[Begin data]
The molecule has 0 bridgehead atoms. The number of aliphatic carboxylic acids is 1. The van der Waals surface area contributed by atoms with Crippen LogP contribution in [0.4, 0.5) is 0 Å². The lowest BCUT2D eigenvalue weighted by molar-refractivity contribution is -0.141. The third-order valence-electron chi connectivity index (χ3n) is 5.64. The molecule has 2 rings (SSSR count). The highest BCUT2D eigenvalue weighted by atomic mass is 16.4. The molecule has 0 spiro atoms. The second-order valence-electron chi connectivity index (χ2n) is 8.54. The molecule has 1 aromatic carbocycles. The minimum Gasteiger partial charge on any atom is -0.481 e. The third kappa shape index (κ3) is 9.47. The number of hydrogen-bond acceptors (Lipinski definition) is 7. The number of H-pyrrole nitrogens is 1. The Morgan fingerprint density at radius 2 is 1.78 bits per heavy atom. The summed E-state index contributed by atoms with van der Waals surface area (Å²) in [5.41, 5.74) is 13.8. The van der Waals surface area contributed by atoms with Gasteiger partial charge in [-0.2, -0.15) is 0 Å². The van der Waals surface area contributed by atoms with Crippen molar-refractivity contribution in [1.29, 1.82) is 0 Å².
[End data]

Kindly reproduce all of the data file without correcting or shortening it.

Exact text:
The molecule has 0 bridgehead atoms. The number of aliphatic carboxylic acids is 1. The van der Waals surface area contributed by atoms with Crippen LogP contribution in [0.4, 0.5) is 0 Å². The lowest BCUT2D eigenvalue weighted by molar-refractivity contribution is -0.141. The third-order valence-electron chi connectivity index (χ3n) is 5.64. The molecule has 2 rings (SSSR count). The highest BCUT2D eigenvalue weighted by atomic mass is 16.4. The molecule has 0 spiro atoms. The second-order valence-electron chi connectivity index (χ2n) is 8.54. The molecule has 1 aromatic carbocycles. The minimum Gasteiger partial charge on any atom is -0.481 e. The third kappa shape index (κ3) is 9.47. The number of hydrogen-bond acceptors (Lipinski definition) is 7. The number of H-pyrrole nitrogens is 1. The Morgan fingerprint density at radius 2 is 1.78 bits per heavy atom. The summed E-state index contributed by atoms with van der Waals surface area (Å²) in [5.41, 5.74) is 13.8. The van der Waals surface area contributed by atoms with Gasteiger partial charge in [-0.2, -0.15) is 0 Å². The van der Waals surface area contributed by atoms with Crippen molar-refractivity contribution in [1.29, 1.82) is 0 Å².